In this paper I argue that the problem of mental causation can be solved by distinguishing between classificatory mental properties, like being a pain, and instances of those properties.Antireductive physicalism allows only that the former be irreducibly mental. Consequently, properties like being a pain cannot have causal commerce with the physical without violating causal closure. But instances of painfulness, according to the token identity thesis, are identical with various physical tokens and can therefore have causal efficacy in the physical world. (...) Since we expect particular mental phenomena, not types or classes of mental phenomena to be involved in causal interactions, it is argued that antireductive physicalism can explain satisfactorily mental causation, despite the protests of Kim, Sosa, Honderich, and others. Being a mental state of a certain sort may have no causal efficacy, but the intentional and phenomenal properties of such states should, if my argument is correct. (shrink)
Unethical behavior is important to study because it may have an adverse influence on organizational performance. This paper is an attempt to better understand why individuals behave as they do when faced with ethical dilemmas. We first explore the definition, theories and models of ethical behaviors and accountability. This discussion of societal ethics and accountability as forms of social control segues into a discussion of how accountability may influence ethical behaviors. Based on the business ethics and accountability literatures, we suggest (...) a number of research questions and hypotheses that need to be tested, as well as an appropriate research strategy. (shrink)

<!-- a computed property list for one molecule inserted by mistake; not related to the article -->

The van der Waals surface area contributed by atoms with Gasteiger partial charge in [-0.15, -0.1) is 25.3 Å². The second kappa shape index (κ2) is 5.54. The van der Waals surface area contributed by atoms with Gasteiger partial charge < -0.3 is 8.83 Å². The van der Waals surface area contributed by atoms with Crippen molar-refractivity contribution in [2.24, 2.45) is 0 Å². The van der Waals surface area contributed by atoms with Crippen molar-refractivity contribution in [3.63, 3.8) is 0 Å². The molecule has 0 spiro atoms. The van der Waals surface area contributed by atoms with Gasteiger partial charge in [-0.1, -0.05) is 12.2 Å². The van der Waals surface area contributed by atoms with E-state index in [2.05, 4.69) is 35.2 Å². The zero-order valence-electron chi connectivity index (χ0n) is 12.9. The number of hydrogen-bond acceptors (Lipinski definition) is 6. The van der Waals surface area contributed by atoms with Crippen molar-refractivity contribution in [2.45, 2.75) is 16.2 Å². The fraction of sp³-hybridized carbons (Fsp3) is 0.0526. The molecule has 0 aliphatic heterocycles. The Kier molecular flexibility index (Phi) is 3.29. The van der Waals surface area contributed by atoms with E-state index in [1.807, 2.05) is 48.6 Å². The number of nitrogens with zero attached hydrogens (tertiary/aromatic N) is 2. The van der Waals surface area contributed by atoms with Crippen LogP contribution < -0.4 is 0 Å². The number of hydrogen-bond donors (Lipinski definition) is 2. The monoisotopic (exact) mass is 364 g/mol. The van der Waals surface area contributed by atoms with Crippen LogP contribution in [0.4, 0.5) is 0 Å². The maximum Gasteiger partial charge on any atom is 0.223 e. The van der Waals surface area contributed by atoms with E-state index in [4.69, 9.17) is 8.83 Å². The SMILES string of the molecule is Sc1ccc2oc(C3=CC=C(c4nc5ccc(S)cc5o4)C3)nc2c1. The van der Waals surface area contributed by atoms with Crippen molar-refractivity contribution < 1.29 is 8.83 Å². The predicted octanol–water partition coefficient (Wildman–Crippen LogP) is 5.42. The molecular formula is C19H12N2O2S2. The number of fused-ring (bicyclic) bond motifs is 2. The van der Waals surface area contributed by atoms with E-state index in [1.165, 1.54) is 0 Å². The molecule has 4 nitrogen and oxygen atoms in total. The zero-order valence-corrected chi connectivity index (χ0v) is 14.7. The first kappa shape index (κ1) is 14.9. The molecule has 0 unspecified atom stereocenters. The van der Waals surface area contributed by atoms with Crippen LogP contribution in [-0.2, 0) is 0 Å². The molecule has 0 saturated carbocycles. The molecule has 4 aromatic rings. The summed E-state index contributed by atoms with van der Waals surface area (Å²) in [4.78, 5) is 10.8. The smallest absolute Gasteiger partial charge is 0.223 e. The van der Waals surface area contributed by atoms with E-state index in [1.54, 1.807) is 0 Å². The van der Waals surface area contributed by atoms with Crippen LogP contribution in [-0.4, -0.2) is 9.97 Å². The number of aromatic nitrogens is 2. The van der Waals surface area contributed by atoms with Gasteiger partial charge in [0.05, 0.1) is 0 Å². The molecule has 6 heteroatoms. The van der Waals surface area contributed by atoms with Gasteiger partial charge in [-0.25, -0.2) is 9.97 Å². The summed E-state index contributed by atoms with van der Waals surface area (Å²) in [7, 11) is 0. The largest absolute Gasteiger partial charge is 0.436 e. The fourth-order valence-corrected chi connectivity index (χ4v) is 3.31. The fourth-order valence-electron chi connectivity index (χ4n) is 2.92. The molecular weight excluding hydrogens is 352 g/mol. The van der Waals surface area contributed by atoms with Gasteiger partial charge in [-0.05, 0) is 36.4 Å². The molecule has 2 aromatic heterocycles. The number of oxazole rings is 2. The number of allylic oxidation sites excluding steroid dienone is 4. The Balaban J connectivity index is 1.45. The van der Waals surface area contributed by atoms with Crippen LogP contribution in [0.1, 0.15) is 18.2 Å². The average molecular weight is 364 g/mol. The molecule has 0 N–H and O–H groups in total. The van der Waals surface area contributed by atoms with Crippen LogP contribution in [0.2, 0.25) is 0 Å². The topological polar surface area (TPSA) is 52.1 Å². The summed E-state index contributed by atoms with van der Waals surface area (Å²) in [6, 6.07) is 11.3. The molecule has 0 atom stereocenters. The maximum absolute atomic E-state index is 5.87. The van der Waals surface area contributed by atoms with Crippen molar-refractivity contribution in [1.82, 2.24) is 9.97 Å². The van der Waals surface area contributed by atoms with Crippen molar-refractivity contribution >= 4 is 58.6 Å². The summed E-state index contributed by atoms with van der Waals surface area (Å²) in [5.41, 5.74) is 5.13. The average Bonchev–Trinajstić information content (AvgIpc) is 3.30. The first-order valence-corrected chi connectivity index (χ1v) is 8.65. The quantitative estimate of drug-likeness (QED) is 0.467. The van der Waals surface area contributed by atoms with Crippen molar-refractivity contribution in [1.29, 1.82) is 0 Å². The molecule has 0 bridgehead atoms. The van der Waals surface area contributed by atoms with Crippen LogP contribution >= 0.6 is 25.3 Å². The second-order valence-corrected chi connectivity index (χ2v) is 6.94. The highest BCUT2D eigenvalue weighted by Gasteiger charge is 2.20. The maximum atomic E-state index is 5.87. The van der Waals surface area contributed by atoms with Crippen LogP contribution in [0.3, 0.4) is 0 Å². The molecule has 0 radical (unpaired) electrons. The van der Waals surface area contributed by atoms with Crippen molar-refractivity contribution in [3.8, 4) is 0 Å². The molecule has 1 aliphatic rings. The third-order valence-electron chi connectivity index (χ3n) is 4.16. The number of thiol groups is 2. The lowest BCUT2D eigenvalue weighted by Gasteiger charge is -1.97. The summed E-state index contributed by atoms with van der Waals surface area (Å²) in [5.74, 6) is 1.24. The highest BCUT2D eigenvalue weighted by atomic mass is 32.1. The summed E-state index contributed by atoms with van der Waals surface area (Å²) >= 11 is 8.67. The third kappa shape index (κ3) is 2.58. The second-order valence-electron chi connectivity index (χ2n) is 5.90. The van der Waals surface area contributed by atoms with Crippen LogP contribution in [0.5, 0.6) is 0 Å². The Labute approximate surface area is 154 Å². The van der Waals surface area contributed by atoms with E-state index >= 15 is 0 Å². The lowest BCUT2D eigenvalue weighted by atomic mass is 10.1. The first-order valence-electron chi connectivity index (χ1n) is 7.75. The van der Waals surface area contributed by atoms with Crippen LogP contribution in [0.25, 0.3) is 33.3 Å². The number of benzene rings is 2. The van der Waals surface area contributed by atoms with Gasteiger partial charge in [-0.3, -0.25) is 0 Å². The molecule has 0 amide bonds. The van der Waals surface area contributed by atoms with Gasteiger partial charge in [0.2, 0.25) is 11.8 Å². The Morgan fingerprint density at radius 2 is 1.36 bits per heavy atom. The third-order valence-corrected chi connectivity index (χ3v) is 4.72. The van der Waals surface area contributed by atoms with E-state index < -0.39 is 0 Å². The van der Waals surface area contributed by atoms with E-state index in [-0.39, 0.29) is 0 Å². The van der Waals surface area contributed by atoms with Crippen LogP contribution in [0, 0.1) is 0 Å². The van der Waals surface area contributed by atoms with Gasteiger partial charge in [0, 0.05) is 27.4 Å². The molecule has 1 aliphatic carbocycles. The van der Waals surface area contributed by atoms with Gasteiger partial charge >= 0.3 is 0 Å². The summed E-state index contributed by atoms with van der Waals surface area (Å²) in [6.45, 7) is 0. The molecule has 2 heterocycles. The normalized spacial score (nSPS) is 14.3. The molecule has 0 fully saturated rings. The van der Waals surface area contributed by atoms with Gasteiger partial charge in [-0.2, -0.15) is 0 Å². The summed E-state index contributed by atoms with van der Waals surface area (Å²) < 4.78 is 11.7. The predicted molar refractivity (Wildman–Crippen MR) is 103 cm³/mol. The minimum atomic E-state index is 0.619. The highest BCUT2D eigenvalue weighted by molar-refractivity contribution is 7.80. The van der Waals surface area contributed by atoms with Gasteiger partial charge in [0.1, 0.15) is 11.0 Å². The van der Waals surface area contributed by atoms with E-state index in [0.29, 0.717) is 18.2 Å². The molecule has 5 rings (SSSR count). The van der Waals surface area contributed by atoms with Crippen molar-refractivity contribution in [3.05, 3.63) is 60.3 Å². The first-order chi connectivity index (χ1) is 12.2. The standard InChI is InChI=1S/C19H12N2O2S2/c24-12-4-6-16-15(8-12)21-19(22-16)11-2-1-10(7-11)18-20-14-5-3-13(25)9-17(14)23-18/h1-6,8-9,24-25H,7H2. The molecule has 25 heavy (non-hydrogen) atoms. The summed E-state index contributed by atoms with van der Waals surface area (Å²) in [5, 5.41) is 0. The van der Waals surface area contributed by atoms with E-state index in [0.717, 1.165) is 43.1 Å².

Donald Davidson has posed the problem of first-person authority and provided his own solution to it. He has argued that no epistemic theory of first-person authority can resolve the problem, but that a theory that appeals to constraints on interpreting speech can. We argue that Davidson is wrong about epistemic theories and that his own theory of first-person authority is inadequate. We propose an alternative based on the epistemic constraints associated with embodiment and argue that recognition of these constraints undermines (...) Davidson's position. (shrink)